When you see a concert, have you ever caught yourself sitting on the edge of your seat, your fingertips digging into the edges, unknowingly leaning forward as you watch the show unfold? Are you caught feeling an overwhelming mix of emotions invoked by the music or performance? They make it look so easy and effortless, don't they? It's almost like just anyone can waltz onto that same stage and instantly get a crowd feeling that same mix of emotions and excitement.
What you do not get a lot of are glimpses of what happens before the show and behind the scenes — or even long before the artists make it to a stage. Having a passion for music or simply being capable of easily transposing sheet music or lyrical notations is not an overnight talent that blossoms. Sure, some are born naturals; but even for them, it takes a lot of practice and more than one mistake.
A lot of factors have to be taken into consideration before a concert can be brought to fruition, including mild to severe cases of nerves and stage fright. Yes, it happens more often than you would think — even to some of the most popular and experienced singers and performers. It might not hit until after all of the commotion has died down during setup and going over everything to make sure everything is going to be perfect, or it might hit as soon as you step into the building. Every artist experiences it at some point in their career: stage fright or pre-show nerves.
You can handle this in multiple ways, however. It's just a matter of figuring out what works best for you — taking a moment to close your eyes and just breathe, or even keeping a self-empowering mantra going in your head. What really helps, though, is to just take that leap of faith, go out on to the stage, and start the show. Chances are, as soon as you start performing and focusing on doing what you love the most, those pre-show nerves are going to fade and disappear.
On that same note, most artists develop a routine that they go through before the show starts. This could be as simple as changing into a special outfit specifically for the show, or it could be a full-blown "pre-show ritual" including warming up, doing sound checks, or going over any lists that have been made to cover all the bases of setting up the stage for the show. Similar to dealing with stage fright, this routine varies from artist to artist and is customizable to each individual performer depending on what they feel works best for them.
Warm-ups and sound checks are major key points that seem like they can be overlooked as well, especially when time seems to be running out. But really, they can't. It's one thing to sing on your own in the car, but it's a completely different level of focus to get out onto a stage and perform in front of a crowd of virtual strangers. Warming up your voice before getting out onto the stage can be greatly beneficial to your performance. It can take as little as ten minutes and it can be done at the same time as the sound checks. This can be done by doing anything that will put your vocal cords through their paces, so to speak, ranging from low to high notes and repeating the process. Doing so will prevent potential strain and damage to your throat and vocal cords during the show. A lot of artists will even avoid dairy products starting the morning of or the night before a show to avoid any potential strain the product could produce on the vocals.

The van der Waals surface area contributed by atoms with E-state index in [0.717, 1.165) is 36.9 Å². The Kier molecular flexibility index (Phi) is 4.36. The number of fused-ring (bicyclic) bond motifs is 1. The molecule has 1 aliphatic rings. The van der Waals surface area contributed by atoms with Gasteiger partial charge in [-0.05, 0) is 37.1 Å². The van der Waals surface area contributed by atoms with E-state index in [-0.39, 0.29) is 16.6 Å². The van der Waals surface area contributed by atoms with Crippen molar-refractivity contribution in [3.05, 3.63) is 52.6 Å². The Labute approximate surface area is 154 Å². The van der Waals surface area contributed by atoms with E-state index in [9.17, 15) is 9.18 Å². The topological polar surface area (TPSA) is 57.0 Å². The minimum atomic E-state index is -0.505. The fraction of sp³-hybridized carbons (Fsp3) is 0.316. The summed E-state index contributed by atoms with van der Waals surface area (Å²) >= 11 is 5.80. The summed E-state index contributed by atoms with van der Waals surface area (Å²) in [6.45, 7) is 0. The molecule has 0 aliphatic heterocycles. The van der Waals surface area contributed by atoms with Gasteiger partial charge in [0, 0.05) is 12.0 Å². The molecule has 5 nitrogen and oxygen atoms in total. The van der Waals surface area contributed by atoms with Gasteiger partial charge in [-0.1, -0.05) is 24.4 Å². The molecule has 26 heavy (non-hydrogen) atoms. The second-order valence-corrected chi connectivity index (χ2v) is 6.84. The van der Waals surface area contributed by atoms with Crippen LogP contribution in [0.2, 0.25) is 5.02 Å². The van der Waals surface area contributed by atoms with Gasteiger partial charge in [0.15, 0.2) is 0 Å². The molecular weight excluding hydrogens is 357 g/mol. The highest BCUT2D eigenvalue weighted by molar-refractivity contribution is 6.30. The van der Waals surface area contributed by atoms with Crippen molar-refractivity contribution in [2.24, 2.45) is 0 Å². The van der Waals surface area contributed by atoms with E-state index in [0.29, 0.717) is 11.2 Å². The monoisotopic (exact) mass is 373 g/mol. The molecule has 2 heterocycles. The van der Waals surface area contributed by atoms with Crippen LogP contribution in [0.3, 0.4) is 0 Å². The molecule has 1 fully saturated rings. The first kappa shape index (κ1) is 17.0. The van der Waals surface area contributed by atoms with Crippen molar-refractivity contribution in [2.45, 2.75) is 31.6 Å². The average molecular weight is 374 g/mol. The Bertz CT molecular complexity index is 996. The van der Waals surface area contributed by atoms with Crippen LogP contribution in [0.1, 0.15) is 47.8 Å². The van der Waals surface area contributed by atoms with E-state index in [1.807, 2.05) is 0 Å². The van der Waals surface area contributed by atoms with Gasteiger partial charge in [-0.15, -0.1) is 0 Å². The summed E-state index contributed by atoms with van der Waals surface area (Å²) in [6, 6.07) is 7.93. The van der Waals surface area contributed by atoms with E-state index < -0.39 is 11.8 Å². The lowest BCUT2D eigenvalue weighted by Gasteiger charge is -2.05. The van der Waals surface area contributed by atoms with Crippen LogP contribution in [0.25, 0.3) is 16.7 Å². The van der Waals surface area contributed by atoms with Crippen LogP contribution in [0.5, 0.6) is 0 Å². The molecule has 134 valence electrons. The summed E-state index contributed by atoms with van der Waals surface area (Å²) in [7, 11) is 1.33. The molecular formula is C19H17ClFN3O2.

Taking the time to make sure that the sounds being created are going to reach the audience in a smooth and seamless manner is well worth taking the time to step off the stage during setup and move back to see how the sound changes with distance. You don't want to rush or skip this step only to have your performance sound great up on the stage, but actually sound like a jumbled mess to your crowd — or they can hear the music but not the vocals.
Another great tip is to bring backup equipment. And to prepare for the inevitable mistakes that are going to happen. Between setup, sound check, and the end of the show, you never know what could happen. A guitar string could unexpectedly break, the acoustics or microphone cables could short out, or that bottle of water that's been set off to the side for quick access could topple over and potentially damage one of the amps or speakers. Having backup equipment easily accessible will make for a smoother performance in the off chance something goes wrong.
Not every show will go through without a hitch. There will be times where accidents happen — either you take one too many steps and fall off the stage, that bottle of water topples over yet again, or the backup singers go blank and forget the lyrics for a moment. There could even be times when the power suddenly blacks out. All of which are things that you really can't control no matter how hard you try. Those are the moments where you need to prepare as well as possible and not panic or freak out about it. Being able to seamlessly roll with the mistakes and keep going on with the show as if, from the crowd's perspective, that was all actually a part of the performance itself is one of the best tricks you can master.
While there are certainly a lot of things to remember and accomplish to prepare for a great live performance, it is really not as daunting as it would seem. Just practice, hold on to your passion, keep your head held high, and don't let the mistakes and setbacks get you down. They are going to happen, whether you are a beginner at live performance or have been doing it for years. What matters the most is doing what you love and delivering your craft to your audience in a way that you can be proud of after the music fades and the crowd disperses.